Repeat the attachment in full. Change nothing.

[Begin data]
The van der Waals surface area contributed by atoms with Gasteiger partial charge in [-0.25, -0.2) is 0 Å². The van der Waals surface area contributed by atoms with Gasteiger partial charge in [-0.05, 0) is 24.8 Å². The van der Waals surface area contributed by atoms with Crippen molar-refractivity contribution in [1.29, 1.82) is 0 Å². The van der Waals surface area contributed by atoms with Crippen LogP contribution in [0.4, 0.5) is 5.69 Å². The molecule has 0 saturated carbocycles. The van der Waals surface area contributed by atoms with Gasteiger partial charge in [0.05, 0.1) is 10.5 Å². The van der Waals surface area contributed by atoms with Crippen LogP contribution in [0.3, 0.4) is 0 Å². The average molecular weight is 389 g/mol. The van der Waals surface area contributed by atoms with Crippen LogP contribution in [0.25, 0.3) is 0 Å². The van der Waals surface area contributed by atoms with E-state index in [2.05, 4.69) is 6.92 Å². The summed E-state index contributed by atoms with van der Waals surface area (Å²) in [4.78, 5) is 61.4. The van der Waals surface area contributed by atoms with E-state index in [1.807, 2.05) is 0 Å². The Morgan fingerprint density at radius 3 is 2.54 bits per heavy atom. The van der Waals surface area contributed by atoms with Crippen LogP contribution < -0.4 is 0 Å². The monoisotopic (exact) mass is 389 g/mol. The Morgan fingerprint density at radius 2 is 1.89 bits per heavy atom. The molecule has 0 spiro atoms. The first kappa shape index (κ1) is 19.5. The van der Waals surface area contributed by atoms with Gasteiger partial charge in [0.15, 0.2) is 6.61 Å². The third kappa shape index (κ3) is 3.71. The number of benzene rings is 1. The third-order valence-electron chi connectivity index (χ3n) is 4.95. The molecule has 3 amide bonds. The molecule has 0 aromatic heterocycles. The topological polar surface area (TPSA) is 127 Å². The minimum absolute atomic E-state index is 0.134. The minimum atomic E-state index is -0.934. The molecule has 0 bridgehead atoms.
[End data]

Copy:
The van der Waals surface area contributed by atoms with Gasteiger partial charge in [-0.25, -0.2) is 0 Å². The van der Waals surface area contributed by atoms with Gasteiger partial charge in [-0.05, 0) is 24.8 Å². The van der Waals surface area contributed by atoms with Crippen molar-refractivity contribution in [1.29, 1.82) is 0 Å². The van der Waals surface area contributed by atoms with Crippen LogP contribution in [0.4, 0.5) is 5.69 Å². The molecule has 0 saturated carbocycles. The van der Waals surface area contributed by atoms with Gasteiger partial charge in [0.05, 0.1) is 10.5 Å². The van der Waals surface area contributed by atoms with Crippen LogP contribution in [0.3, 0.4) is 0 Å². The average molecular weight is 389 g/mol. The van der Waals surface area contributed by atoms with Crippen LogP contribution in [0.25, 0.3) is 0 Å². The van der Waals surface area contributed by atoms with E-state index in [2.05, 4.69) is 6.92 Å². The summed E-state index contributed by atoms with van der Waals surface area (Å²) in [4.78, 5) is 61.4. The van der Waals surface area contributed by atoms with E-state index in [1.807, 2.05) is 0 Å². The Morgan fingerprint density at radius 3 is 2.54 bits per heavy atom. The van der Waals surface area contributed by atoms with Crippen LogP contribution < -0.4 is 0 Å². The monoisotopic (exact) mass is 389 g/mol. The Morgan fingerprint density at radius 2 is 1.89 bits per heavy atom. The molecule has 0 spiro atoms. The first kappa shape index (κ1) is 19.5. The van der Waals surface area contributed by atoms with Gasteiger partial charge in [0.15, 0.2) is 6.61 Å². The third kappa shape index (κ3) is 3.71. The number of benzene rings is 1. The third-order valence-electron chi connectivity index (χ3n) is 4.95. The molecule has 3 amide bonds. The molecule has 0 aromatic heterocycles. The topological polar surface area (TPSA) is 127 Å². The minimum absolute atomic E-state index is 0.134. The minimum atomic E-state index is -0.934. The molecule has 0 bridgehead atoms.